But before we even left, we had to convince others how important it was to tell this story and raise funding to do so. I think it took me almost a year to successfully "pitch" the issue of fistula. It can seem daunting to explain and can make some people squeamish but it's actually pretty straightforward. A woman is giving birth but a complication arises, obstructed labor from mal-positioning of the baby in her womb. So what's the problem? In the United States a woman would get help immediately, perhaps a C-section if necessary. In developing countries, with no access to medical care, there is nothing a woman can do but continue pushing until she finally pushes out a dead baby sometimes up to a week later. After surviving the ordeal she wakes up to uncontrollable leaking of urine and in some cases feces. She has a fistula, a hole between the birth canal and bladder (or in some cases rectum) that leaves her permanently incontinent. Thankfully, for most victims, there is a simple cure and for women in Ethiopia, a special hospital that was founded in the 1960's by Dr. Reginal and Dr. Catherine Hamlin that treats women for free. The Hamlins were Australian missionaries called to Ethiopia for a three-year assignment in the public hospital but when they came face to face with fistula victims they dedicated their lives to help repair these forgotten women. They built the Addis Ababa Fistula Hospital that today treats 1,200 women per year.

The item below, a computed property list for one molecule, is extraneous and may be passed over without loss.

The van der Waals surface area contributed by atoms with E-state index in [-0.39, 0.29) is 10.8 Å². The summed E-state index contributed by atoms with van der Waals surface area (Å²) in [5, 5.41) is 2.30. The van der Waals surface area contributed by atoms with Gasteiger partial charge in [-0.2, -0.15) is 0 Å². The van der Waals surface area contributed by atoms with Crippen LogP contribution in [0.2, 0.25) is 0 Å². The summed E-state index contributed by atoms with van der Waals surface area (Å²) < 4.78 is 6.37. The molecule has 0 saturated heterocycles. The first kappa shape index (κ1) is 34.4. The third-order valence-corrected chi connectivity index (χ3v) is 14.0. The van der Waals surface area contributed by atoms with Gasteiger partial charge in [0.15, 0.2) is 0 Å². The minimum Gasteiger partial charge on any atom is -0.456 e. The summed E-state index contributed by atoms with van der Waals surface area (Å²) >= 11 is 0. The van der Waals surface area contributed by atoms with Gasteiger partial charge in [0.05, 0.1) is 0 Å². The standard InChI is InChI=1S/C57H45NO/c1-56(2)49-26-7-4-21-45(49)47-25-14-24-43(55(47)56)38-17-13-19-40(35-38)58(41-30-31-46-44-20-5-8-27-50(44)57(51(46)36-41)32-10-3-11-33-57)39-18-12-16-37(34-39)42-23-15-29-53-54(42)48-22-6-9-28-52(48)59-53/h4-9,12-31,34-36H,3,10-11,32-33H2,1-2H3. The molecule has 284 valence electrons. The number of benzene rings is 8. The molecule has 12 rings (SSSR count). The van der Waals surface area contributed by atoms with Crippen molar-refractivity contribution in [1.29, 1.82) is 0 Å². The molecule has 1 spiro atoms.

New Yorkers also dealt with obstetric fistula in the 19th century. In fact, a fistula hospital existed in midtown Manhattan on the same site where the Waldorf Astoria Hotel stands now. For Americans and most of the Western world, fistula is a thing of the past, which is why it is so far removed from our consciousness. But for women in developing countries, where emergency obstetric services are rare and often obsolete, obstetric fistula is all too common. Fistula occurs in over 44 countries and there is an estimated 2 million cases but that number is considered by many a gross underestimate because it was done by the World Health Organization in the early eighties. The UNFPA (United Nations Populations Fund) started a campaign to end fistula whose goals are to assess the problem (because since the '80s no one has bothered to keep count, and cases continue to go underreported), and to help prevent and treat the problem.